Count Your Losses

A few weeks ago, I flew from London to New York.  I knew what to expect – or, more to the point, what not to expect:  food.  Most airlines don’t offer complimentary meals any more.  Some don’t even provide snacks for purchase.

Imagine my surprise (and delight), then, when Continental Airlines served an in-flight meal and snack.  It was nothing fancy, but I felt cared for…pampered.  It cost Continental very little.  But it paid a significant psychic dividend.

Between forkfuls of chicken, I had a marketing insight:  if you want to delight a customer, give them back something they’ve lost.   Marketers spend billions of dollars annually on customer research.  We try to identify, test and anticipate unmet needs.  But people care more avoiding and/or recouping losses than acquiring something new. Behavioral economists call this loss aversion.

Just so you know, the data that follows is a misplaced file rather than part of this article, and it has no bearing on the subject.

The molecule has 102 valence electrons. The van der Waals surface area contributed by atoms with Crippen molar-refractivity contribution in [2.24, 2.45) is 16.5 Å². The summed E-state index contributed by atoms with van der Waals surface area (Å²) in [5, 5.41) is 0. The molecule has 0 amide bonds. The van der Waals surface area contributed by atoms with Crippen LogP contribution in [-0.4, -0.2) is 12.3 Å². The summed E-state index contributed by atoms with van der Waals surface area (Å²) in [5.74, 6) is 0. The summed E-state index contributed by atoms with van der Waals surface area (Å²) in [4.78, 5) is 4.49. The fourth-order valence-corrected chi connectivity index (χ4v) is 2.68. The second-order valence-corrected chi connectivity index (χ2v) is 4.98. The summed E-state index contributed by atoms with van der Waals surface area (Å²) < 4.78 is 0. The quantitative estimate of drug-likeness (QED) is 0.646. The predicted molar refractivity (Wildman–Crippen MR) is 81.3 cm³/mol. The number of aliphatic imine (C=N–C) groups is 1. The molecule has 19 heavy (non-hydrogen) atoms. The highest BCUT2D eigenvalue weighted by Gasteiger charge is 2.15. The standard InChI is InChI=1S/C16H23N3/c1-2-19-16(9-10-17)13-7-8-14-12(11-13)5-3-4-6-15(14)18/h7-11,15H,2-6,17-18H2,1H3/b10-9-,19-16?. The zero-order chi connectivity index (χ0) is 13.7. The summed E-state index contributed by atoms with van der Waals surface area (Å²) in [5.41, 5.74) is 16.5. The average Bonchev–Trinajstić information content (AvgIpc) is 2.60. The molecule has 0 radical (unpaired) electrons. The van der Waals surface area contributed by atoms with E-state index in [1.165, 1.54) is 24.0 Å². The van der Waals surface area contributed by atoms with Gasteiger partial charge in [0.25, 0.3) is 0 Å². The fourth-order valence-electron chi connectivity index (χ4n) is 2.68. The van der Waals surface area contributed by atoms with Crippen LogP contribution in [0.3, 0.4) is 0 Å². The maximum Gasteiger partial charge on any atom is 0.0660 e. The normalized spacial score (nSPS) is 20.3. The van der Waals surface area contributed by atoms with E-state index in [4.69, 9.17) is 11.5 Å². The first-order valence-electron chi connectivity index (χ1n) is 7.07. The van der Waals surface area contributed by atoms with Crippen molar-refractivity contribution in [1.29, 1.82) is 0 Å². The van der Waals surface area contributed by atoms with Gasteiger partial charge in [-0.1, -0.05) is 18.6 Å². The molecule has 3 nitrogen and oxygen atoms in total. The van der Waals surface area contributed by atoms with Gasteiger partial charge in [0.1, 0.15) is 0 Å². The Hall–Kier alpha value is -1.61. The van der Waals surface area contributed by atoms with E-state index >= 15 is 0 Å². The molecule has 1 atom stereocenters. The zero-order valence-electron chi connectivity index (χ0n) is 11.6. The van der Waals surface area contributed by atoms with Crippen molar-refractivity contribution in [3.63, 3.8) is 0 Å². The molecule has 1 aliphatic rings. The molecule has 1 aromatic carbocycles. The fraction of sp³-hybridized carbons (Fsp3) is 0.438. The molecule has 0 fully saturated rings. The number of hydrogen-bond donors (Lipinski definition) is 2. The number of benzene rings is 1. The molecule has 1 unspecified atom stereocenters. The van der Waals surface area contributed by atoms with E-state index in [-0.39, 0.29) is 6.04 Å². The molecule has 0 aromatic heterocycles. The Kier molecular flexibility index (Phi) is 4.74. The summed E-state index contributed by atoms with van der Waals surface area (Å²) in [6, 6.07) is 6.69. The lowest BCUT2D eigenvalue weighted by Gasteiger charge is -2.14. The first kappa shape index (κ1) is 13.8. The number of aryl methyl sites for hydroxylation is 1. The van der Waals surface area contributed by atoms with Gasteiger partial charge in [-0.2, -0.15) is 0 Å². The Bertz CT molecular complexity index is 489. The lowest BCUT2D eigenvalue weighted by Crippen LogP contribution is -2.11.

So, the next time you want to delight a customer, why not count their losses?  Then, see if you can find a relatively inexpensive way to recoup what they’ve given up…at least some of it.  Many of us have experienced cutbacks over the past 12 months — in spending power, in job security, in long-term savings. For many companies, a smart way to prepare for the “re-set economy” is to give something back.

To reach Meg Wildrick:

Phone: 212.840.0095
Twitter: @megwildrick
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